Last week, former CFTC Chairman Gary Gensler explained in remarks at M.I.T. that he believes the second and third most widely used virtual currencies—Ether and Ripple—may have been issued and traded in violation of securities regulations. This comes on the heels of a crackdown on cryptocurrency-related securities by the SEC, which is particularly focused on initial coin offerings (ICOs). For fund managers, we believe the increased regulatory pressure will be felt in some expected, and some not-so-expected, ways. 

ICO enforcement is trending: The SEC’s Cyber Unit has ramped up enforcement pressure, issuing dozens of subpoenas and information requests to technology companies and advisers involved in the ICO market. The requests have sought information about the structure for sales and pre-sales of ICOs.  This uptick in enforcement pressure isn’t surprising, especially given Chairman Clayton’s repeated warnings that participants in the ICO space are not complying with the required securities laws (for example, notably stating that he has yet to see an ICO that “doesn’t have a sufficient number of hallmarks of a security.”)  There are no signs the SEC will slow down its scrutiny of crypto-related assets. The SEC has already indicated that it will devote significant resources to policing the ICO market.

  • SEC and CFTC enforcement cases have to date focused on the anti-fraud provisions, involving traditional types of schemes (offering frauds, market manipulation) feeding on interest in new technology.
  • Clayton has repeatedly warned attorneys and other advisors involved in structuring ICOs to stop advising their clients that these instruments don’t need to be registered.
  • The SEC is looking at potential registration issues for ICOs, under the principle that every offering of securities must be registered or subject to a valid exemption.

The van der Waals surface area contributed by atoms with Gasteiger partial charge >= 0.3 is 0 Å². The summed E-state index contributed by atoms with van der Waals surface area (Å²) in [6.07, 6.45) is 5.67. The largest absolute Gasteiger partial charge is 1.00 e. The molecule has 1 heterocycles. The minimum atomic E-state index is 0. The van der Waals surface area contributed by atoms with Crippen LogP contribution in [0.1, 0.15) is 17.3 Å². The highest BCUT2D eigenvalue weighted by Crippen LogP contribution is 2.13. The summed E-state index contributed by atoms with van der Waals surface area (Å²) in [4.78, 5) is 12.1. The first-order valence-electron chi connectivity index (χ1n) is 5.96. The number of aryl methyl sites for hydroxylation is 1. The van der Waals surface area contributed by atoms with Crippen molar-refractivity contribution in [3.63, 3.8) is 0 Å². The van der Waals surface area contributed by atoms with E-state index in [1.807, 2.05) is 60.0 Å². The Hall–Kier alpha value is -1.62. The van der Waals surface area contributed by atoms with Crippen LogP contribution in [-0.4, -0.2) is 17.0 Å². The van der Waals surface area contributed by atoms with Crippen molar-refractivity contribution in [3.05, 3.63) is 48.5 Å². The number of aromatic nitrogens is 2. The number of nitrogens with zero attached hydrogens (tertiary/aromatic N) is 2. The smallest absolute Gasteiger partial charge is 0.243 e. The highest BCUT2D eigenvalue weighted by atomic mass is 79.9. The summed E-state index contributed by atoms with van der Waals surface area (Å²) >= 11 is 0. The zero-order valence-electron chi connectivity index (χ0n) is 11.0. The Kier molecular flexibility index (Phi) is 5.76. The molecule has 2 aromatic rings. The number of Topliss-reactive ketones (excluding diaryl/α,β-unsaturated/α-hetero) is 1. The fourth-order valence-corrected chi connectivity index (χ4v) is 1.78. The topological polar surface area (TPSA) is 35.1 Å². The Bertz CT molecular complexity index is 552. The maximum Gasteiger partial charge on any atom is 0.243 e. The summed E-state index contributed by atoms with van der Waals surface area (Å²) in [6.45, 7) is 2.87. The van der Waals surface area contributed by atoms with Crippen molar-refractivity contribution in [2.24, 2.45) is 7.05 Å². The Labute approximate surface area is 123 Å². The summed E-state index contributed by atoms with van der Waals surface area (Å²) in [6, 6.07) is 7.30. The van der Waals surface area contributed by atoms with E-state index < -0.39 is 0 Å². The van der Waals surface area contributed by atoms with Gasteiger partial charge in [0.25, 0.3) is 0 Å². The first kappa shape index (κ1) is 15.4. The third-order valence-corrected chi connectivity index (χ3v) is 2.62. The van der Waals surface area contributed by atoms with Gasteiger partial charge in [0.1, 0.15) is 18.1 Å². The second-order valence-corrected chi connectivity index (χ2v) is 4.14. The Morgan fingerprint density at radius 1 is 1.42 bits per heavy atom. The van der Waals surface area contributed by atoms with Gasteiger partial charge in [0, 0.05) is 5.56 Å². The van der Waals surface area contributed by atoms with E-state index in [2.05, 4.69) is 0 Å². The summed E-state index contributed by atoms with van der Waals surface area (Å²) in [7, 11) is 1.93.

• Businesses operating as ICO exchanges or advising on ICO investment decisions may have to consider registration under the Securities Exchange Act of 1934, the Investment Company Act of 1940 or the Investment Advisers Act of 1940.
  • The SEC’s Section 21(a) report of investigation regarding The DAO sets out the framework for how the Commission is likely to analyze whether a crypto coin or token is a security.

As such, those who interface with this market in any way should beware that they can face heightened scrutiny merely by virtue of their involvement with these instruments.

OCIE exam focus is also high: The Office of Compliance Inspections and Examinations is following the lead of the Chairman, but with a different focus. It has been publicly reported that the exam staff intends to examine up to 100 fund managers as part of a sweep of crypto-focused funds. However, while SEC examiners could refer any red flags they observe to enforcement investigators, the effort is principally to inform the Commission how to address the new world of cryptocurrency investments.  Two key areas of focus are likely to come to light:

  • Have cryptocurrency related risks been adequately disclosed to LPs in offering docs (i.e., potential investment losses, liquidity risks, price volatility, hacker-related frauds, etc.)?
  • Are there adequate risk management policies and procedures that have been put in place by firms registered with the Commission given novel issues implicated by crypto-related investments?

To this end, fund managers should be prepared to explain how disclosures to LPs adequately reflect the risks involved in any crypto-related investments. Because of the potential for regulatory spillover, fund managers should satisfy themselves that investments in this space comply with applicable laws and regulation—the question will be asked.

Regulatory uptick has been felt by the market: This increasing regulatory pressure appears to be affecting the market—while the number of ICOs in March dipped only slightly, the gross proceeds were only $795 million—a 45% decrease from the $1.44 billion raised in February.   This decrease may signal a shift to a higher degree of “pre-sale” fundraising, mainly focusing on institutions and accredited investors—often through Simple Agreements for Future Tokens (or SAFTs), which have also garnered significant regulatory attention. However, given the increasing focus on this area (along with crypto-related investments in general), fund managers should be sure to commit the upfront effort to carefully analyze emerging regulatory risks.